## Stream: general

### Topic: inequality proof

#### Kevin Sullivan (Sep 14 2018 at 14:24):

What is the simplest exact proof term that proves ~0=1 (not zero equals one)?

#### Kevin Sullivan (Sep 14 2018 at 14:26):

I.e., without tactics complete this: theorem zneqo: not 0 = 1 := _

#### Rob Lewis (Sep 14 2018 at 14:29):

zero_ne_one

#### Rob Lewis (Sep 14 2018 at 14:36):

Oh, wait, there's a better one, although it may not count depending on what you call an "exact proof term."

theorem zneqo : ¬ (0 = 1).
#check zneqo


dec_trivial

#### Rob Lewis (Sep 14 2018 at 14:47):

dec_trivial is notation for a tactic though.

#### Kenny Lau (Sep 14 2018 at 14:48):

dec_trivial isn't a tactic

#### Rob Lewis (Sep 14 2018 at 14:49):

It's notation for of_as_true (by tactic.triv)

heh...

#### Kevin Sullivan (Sep 14 2018 at 15:04):

Right. I'm really looking for the proof term that I'd write to fill in the _. It'd presumably say something about injectivity of constructors.

#### Rob Lewis (Sep 14 2018 at 15:05):

That's what the . proof is doing under the hood. Look at the proof term it generates.

theorem zneqo : ¬ (0 = 1).
#print zneqo


#### Kevin Sullivan (Sep 14 2018 at 15:05):

Oh, wait, there's a better one, although it may not count depending on what you call an "exact proof term."

theorem zneqo : ¬ (0 = 1).
#check zneqo


Right, I'm really looking for the proof term that I'd use to fill in the _. Presumably something about injectivity of constructors. Also, where is it documented that and how Lean accepts your version?

#### Reid Barton (Sep 14 2018 at 15:06):

This is the no_confusion stuff right?

#### Reid Barton (Sep 14 2018 at 15:08):

The strategy is: you can define a function t : nat \to Prop which sends nat.zero to false and nat.succ _ to true (using nat.cases). Then if you had an equality nat.zero = nat.succ x, you could use it to transport trivial : true to a proof of false

#### Rob Lewis (Sep 14 2018 at 15:08):

It's an empty pattern match. I guess it's documented somewhere in TPiL, but I couldn't tell you where. The only proof that 0 = 1 is by rfl, but this is structurally impossible, and the equation compiler fills in the no_confusion proof automatically.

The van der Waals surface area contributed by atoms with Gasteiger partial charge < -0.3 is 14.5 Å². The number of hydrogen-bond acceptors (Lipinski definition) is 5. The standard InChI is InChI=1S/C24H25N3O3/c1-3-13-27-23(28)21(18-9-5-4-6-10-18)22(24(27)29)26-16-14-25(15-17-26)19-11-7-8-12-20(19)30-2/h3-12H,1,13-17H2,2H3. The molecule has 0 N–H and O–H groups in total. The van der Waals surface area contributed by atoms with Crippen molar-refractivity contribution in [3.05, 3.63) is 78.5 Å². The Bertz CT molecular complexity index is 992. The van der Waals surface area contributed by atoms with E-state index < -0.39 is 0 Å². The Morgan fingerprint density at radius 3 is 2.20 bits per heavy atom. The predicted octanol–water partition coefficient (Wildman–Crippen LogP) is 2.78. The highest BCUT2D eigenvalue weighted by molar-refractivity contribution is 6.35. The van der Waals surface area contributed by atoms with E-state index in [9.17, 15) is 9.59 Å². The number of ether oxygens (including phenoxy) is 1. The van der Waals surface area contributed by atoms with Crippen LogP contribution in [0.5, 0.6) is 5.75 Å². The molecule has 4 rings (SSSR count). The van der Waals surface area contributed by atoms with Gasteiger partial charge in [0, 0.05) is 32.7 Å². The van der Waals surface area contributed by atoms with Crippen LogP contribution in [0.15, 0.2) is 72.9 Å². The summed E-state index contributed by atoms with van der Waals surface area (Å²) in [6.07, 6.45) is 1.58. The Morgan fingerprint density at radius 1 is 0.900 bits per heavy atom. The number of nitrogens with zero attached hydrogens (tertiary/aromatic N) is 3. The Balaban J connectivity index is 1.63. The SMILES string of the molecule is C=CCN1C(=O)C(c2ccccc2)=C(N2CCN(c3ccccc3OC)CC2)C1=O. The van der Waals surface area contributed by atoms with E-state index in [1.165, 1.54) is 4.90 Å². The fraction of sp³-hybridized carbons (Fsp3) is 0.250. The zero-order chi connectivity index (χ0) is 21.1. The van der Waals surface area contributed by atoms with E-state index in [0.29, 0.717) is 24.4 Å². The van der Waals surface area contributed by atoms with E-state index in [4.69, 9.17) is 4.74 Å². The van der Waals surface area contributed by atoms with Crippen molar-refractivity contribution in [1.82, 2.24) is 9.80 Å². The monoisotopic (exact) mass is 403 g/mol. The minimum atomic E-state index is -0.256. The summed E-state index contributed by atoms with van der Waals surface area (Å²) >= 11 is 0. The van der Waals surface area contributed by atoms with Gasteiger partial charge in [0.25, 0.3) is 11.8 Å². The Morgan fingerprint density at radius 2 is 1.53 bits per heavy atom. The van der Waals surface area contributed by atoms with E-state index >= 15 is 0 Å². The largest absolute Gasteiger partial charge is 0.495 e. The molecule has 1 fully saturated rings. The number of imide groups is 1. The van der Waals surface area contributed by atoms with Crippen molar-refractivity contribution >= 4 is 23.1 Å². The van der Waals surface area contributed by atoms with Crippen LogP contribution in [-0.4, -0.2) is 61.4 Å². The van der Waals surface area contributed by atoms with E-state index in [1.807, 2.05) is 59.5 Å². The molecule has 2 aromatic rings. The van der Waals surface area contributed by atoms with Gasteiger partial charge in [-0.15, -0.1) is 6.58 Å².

#### Reid Barton (Sep 14 2018 at 15:09):

I think if you look for no_confusion in TPiL you might be able to find it

#### Kenny Lau (Sep 14 2018 at 15:13):

prelude

inductive nat : Type
| zero : nat
| succ : nat → nat

inductive eq {α : Sort*} (x : α) : α → Sort 0
| refl : eq x

inductive false : Sort 0.

def strange_prop (n : nat) : Sort 0 :=
nat.rec_on n (eq nat.zero nat.zero) (λ n _, false)

example : (eq nat.zero (nat.succ nat.zero)) → false :=
λ H, show strange_prop (nat.succ nat.zero),
from eq.rec_on H (eq.refl nat.zero)


#### Kenny Lau (Sep 14 2018 at 15:13):

also see this blogpost by kevin

#### Kenny Lau (Sep 14 2018 at 15:14):

(I followed Reid Barton's idea)

#### Kevin Sullivan (Sep 15 2018 at 03:03):

That's what the . proof is doing under the hood. Look at the proof term it generates.

theorem zneqo : ¬ (0 = 1).
#print zneqo


Sorry, here's a better response.

First, the proof term is: λ (a : 0 = 1), eq.dcases_on a (λ (a_1 : 1 = 0), nat.no_confusion a_1) (eq.refl 1) (heq.refl a)

However, when I copy and paste it in place of the underscore, after the :=, I get the following error. Still not sure exactly what I need to type after the := as an exact proof term.

[Lean]
"eliminator" elaborator type mismatch, term
λ (a_1 : 1 = 0), nat.no_confusion a_1
has type
1 = 0 → nat.no_confusion_type (_ == _ → false) 1 0
but is expected to have type
0 = 0 → _ == _ → false
/Users/sullivan/teaching/2102f18/cs-dm.sullivan/06_Negation/00_intro.lean:60:40: context: the inferred motive for the eliminator-like application is
λ (_x : ℕ) (_x_1 : 0 = _x), _x = _x → _x_1 == _x_1 → false
eq.dcases_on : ∀ {α : Type} {a : α} {C : Π (a_1 : α), a = a_1 → Prop} {a_1 : α} (n : a = a_1), C a _ → C a_1 n

#### Andrew Ashworth (Sep 15 2018 at 06:03):

example : 0 ≠ 1 := λ h, nat.no_confusion h

#### Kevin Sullivan (Sep 15 2018 at 21:25):

example : 0 ≠ 1 := λ h, nat.no_confusion h

Thank you. That got me where I needed to go.

Last updated: Aug 03 2023 at 10:10 UTC